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CVAT.AI: Exporting Annotations from CVAT to YOLOv8 Format on Windows

Data annotation is key to training machine learning models, especially in computer vision. As the team, we recommend using CVAT for annotation. However, once annotation is done, you'll need to export the data in a suitable format.

One of the most commonly requested formats is YOLOv8. While not directly supported by CVAT, there's a straightforward workaround that allows you to convert data from the COCO format (which CVAT does support) to YOLOv8, a format that supports polygons.

In this article, we’ll show how you can get the annotations needed from CVAT in a few simple steps and then convert them into YOLO8. For this, we’ll use another intermediate format, capable of representing the same annotations - COCO.  

Let’s start with annotation,  for this article we use a fraction of Cats and Dogs dataset  with two classes: cats and dogs, we’ve selected 10 random images.  

For the purpose of this article, we've annotated the dataset with polygons. You can do this manually or use automatic annotation if you're on the paid plan.

After annotation was done, we’ve exported the annotations in COCO format and named the resulting JSON file coco_annotations.json.

The annotations in our JSON file look like this:

To convert annotations from COCO to YOLOv8 format, we'll use the official COCO Dataset Format to YOLO Format tool provided by Ultralytics. 

Follow these steps to achieve the result:

Let's get your COCO annotations organized just right. The snippet below shows the folder structure:

Next up, you're going to create a .py file with the COCO snippet inside. Call it whatever feels right to you; we went with

Any text editor will do the trick, but Visual Studio Code is a solid choice. Here's a peek at what your file should look like:

When your file is all set, place it right next to the COCO annotations folder. Your setup should look something like this:

Time to create a virtual environment! Here's how:

Open PowerShell, and head over to your project folder with running cd command:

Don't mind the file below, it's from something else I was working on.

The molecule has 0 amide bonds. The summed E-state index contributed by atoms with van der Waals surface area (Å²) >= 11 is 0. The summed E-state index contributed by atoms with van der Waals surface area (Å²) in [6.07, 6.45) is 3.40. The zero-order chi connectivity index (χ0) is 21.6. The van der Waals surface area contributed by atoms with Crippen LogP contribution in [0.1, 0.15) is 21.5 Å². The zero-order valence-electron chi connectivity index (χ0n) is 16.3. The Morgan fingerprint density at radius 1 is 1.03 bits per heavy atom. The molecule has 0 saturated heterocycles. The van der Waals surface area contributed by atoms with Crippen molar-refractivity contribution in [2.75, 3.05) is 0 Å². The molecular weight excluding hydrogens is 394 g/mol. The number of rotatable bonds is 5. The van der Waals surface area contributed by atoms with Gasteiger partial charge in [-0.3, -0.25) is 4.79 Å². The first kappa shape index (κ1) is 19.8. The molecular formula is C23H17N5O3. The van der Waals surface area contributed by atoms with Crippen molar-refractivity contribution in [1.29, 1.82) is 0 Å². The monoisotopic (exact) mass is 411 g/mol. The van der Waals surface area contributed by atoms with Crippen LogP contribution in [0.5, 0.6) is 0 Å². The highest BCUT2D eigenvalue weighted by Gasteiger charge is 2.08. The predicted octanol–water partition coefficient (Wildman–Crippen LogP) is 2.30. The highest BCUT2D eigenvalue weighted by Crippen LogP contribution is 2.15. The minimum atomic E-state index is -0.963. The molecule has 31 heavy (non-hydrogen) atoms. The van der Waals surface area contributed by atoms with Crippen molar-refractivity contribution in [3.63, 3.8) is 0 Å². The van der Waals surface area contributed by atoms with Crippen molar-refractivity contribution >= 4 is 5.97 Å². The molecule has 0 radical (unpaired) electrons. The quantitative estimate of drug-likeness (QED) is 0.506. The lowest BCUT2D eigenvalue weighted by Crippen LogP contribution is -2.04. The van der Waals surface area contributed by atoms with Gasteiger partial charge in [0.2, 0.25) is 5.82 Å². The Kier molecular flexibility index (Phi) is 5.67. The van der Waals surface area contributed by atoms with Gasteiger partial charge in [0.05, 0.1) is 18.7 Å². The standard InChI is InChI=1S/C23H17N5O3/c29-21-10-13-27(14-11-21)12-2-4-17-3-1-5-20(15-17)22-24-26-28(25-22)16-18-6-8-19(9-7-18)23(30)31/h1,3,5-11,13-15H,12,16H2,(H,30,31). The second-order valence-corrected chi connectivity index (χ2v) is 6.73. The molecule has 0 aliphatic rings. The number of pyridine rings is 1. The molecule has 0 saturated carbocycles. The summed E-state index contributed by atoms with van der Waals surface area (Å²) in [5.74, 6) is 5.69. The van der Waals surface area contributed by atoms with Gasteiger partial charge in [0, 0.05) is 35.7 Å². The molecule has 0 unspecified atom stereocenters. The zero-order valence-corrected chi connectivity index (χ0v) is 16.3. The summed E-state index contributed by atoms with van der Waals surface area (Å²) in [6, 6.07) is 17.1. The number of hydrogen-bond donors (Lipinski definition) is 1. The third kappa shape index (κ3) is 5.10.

Once you're in, create a virtual environment by running the following command:

Get that environment going with (you might need to allow scripts in PowerShell):

If the command above for some reason doesn’t work, try the following:

You'll know it's ready when you see (venv) before your command prompt.

Now, let's install Ultralytics. Just type in:

And wait; this part might take a little bit.

All set? Great! Now, just run:

And there you have it—done! Your converted annotations are now neatly organized in the coco_converted folder, located alongside the other files. Please note that the coco_annotations part might have a different name in your case if you named the exported .json file differently.

Inside this folder, you'll find a list of .txt files that have the same names as the images in the dataset.

Each .txt file contains annotations in YOLO8 format.

Now that your data is in the YOLOv8 format, you're ready to use it in your models. This opens up exciting new possibilities and improves your machine learning projects. Keep an eye out for our next articles. We'll go deeper into how to use these converted annotations in your models effectively.

This is just the start of a journey toward more efficient, powerful, and flexible machine learning models.

And that’s it for today. Let us know what you think? 

Happy annotating!

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March 28, 2024
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